4. Stir in the flour, ancho chile powder, chocolate morsels and pine nuts.
  5. Pour evenly into the prepared baking pan. Place in the oven and bake for 20 to 25 minutes, or until a knife inserted in the center comes out mostly clean.
  6. Remove from the oven and let cool completely. Cut into squares to serve. If desired (do it!) serve with ice cream.
Monday
May302011

Pop! Brownie Pops Recipe For Serious Eats

Dilemma: it's Memorial Day and you need a sweet treat by this afternoon—ideally something simple to prepare and easy to eat outdoors.

Never fear: you've still got time to make Brownie Pops!

This is a sweet idea I got from Dawn, who writes the blog Not Just A Mommy. Using brownies is a little lower-maintenance than using cake to make these cute pops. The natural density of brownies means you don't have to mix with frosting to attain a fudgy consistency; simply bake up (or buy) a batch of fudgy brownies, shape into balls, chill, dip in candy coating, and let set while you get your grill on; by the time the burgers and hot dogs have been devoured, these bite-sized delights will be ready to serve.

For the full entry and recipe, visit Serious Eats!

Monday
May162011

Total Brownie Overload: Brownie Upside-Down Brownie Recipe for Serious Eats

Om nom nomWhat on earth is a Brownie Upside-Down Brownie?

First, think to yourself: "Pineapple Upside-Down Cake". Now, replace "pineapple" with "brownie" and "cake" with "brownie." Now you are getting the idea. This brilliant notion came to me by way of Vickie, the designer behind A Mano Jewelry and, apparently, a whiz in the kitchen.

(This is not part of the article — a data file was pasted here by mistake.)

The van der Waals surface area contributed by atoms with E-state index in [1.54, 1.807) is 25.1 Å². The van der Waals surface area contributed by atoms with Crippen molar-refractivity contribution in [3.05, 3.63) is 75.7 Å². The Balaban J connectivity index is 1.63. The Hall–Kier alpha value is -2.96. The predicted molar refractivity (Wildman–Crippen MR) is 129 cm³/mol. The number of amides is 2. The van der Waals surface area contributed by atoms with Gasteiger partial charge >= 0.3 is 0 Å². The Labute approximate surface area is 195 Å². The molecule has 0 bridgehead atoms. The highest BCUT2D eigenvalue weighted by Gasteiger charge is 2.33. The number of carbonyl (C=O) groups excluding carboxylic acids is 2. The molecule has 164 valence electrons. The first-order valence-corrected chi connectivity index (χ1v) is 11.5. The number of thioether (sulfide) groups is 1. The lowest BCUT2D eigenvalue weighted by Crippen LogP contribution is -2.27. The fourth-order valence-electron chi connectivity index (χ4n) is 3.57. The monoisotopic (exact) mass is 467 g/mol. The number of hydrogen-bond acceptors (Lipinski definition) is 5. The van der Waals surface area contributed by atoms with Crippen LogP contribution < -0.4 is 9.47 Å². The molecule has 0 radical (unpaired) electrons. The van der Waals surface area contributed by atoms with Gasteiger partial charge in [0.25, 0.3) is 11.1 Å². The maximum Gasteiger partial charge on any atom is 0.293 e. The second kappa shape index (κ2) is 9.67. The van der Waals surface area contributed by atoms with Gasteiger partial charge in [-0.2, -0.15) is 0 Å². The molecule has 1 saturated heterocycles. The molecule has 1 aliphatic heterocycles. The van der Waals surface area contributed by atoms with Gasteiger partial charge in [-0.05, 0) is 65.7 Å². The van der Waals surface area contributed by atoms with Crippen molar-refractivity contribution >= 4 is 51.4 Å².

Starting with a buttery, brown sugar base, a layer of bite-sized brownies is then coated with decadent brownie batter, baked and then flipped for the most decadently, buttery, chocolatey treat you could possibly imagine. Advice: eat now, and diet another day.

Note: Use either pre-packaged brownie bites, such as these, or homemade (almost erring on under-baked) brownies for the topping part; they will simply melt into the brownie batter in the most deliciously chocolaty fashion.

For the full entry and recipe, visit Serious Eats!

Sunday
Feb132011

Sweet Sirens: Treats from Girl Next Door Baked Goods

According to that cultural goldmine called the Urban Dictionary, "Girl Next Door" is a rather open-ended phrase:

Every guy may have his specific girl-next-door prototype, but in general, she's the girl whom you always admired from afar and were afraid to approach.

Girl Next Door Baked Goods, on the other hand, should not be pined-for from afar. These goods are meant to be enjoyed up close and personal.

And that's just what we got to do this week, when they sent us a sweet parcel loaded with love-themed Valentine's Day treats. And it came with a sultry three-part card:

"Do Chiles & Chocolate get you a little hot?" beckoned the first fold of the card.

Well, no, not after that sriracha-brownie incident, but I powered on.

"Sometimes Love Hurts. A Hot Blonde will help ease the pain," it said on the second fold. Now, that's more like it. Blondies are my weakness, and these ones were a delight: dense, brown-sugary nuggets of buttery butterscotch awesomeness. 

and finally: "If chocolate doesn't work, try bourbon-soaked cherries. If that doesn't work, check his pulse." Well, I'll never know about this one as an aphrodisiac because I ate it all by myself, and it made me feel loved during every bite.

OF course, the cute card ended there, with an invitation to "get a crush on Girl Next Door Baked Goods", but the pleasure didn't. The parcel also contained a sampling of other brownie flavors (all served in tiny, but very potent, portions), a small bag of peanut butter cookies, and something called the "husband bait"--a buttery bar cookie with strawberry preserves and cream cheese. "Would this have made you want to marry me if you hadn't already?" I asked Mr. Spy, but he was too busy eating to answer me.

So, I guess I'd have to say it's true: CakeSpy's got a crush on Girl Next Door Baked Goods. Get a crush yourself--visit gndbakedgoods.com.